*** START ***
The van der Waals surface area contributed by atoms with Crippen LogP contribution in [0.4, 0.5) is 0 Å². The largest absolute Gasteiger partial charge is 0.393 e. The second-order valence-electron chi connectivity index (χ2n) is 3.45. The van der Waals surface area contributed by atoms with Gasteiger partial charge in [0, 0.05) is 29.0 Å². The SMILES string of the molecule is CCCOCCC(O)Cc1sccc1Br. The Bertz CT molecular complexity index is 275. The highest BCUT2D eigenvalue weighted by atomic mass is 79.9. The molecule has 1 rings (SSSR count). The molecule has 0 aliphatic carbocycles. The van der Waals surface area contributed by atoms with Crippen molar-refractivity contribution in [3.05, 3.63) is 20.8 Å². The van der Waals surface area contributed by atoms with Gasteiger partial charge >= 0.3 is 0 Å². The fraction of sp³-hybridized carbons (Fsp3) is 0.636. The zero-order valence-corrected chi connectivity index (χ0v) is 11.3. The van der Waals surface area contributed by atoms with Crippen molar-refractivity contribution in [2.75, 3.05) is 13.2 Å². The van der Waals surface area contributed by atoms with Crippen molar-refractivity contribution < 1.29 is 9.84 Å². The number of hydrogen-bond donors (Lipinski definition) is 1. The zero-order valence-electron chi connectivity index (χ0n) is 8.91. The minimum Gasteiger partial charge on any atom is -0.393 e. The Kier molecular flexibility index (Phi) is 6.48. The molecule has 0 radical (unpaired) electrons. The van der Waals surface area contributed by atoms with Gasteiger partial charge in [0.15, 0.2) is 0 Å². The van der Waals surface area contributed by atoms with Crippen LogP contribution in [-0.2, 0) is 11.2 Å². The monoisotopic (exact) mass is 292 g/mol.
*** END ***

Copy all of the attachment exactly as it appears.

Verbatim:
The van der Waals surface area contributed by atoms with Crippen LogP contribution in [0.4, 0.5) is 0 Å². The largest absolute Gasteiger partial charge is 0.393 e. The second-order valence-electron chi connectivity index (χ2n) is 3.45. The van der Waals surface area contributed by atoms with Gasteiger partial charge in [0, 0.05) is 29.0 Å². The SMILES string of the molecule is CCCOCCC(O)Cc1sccc1Br. The Bertz CT molecular complexity index is 275. The highest BCUT2D eigenvalue weighted by atomic mass is 79.9. The molecule has 1 rings (SSSR count). The molecule has 0 aliphatic carbocycles. The van der Waals surface area contributed by atoms with Crippen molar-refractivity contribution in [3.05, 3.63) is 20.8 Å². The van der Waals surface area contributed by atoms with Gasteiger partial charge >= 0.3 is 0 Å². The fraction of sp³-hybridized carbons (Fsp3) is 0.636. The zero-order valence-corrected chi connectivity index (χ0v) is 11.3. The van der Waals surface area contributed by atoms with Crippen molar-refractivity contribution in [2.75, 3.05) is 13.2 Å². The van der Waals surface area contributed by atoms with Crippen molar-refractivity contribution < 1.29 is 9.84 Å². The number of hydrogen-bond donors (Lipinski definition) is 1. The zero-order valence-electron chi connectivity index (χ0n) is 8.91. The minimum Gasteiger partial charge on any atom is -0.393 e. The Kier molecular flexibility index (Phi) is 6.48. The molecule has 0 radical (unpaired) electrons. The van der Waals surface area contributed by atoms with Gasteiger partial charge in [0.15, 0.2) is 0 Å². The van der Waals surface area contributed by atoms with Crippen LogP contribution in [-0.2, 0) is 11.2 Å². The monoisotopic (exact) mass is 292 g/mol.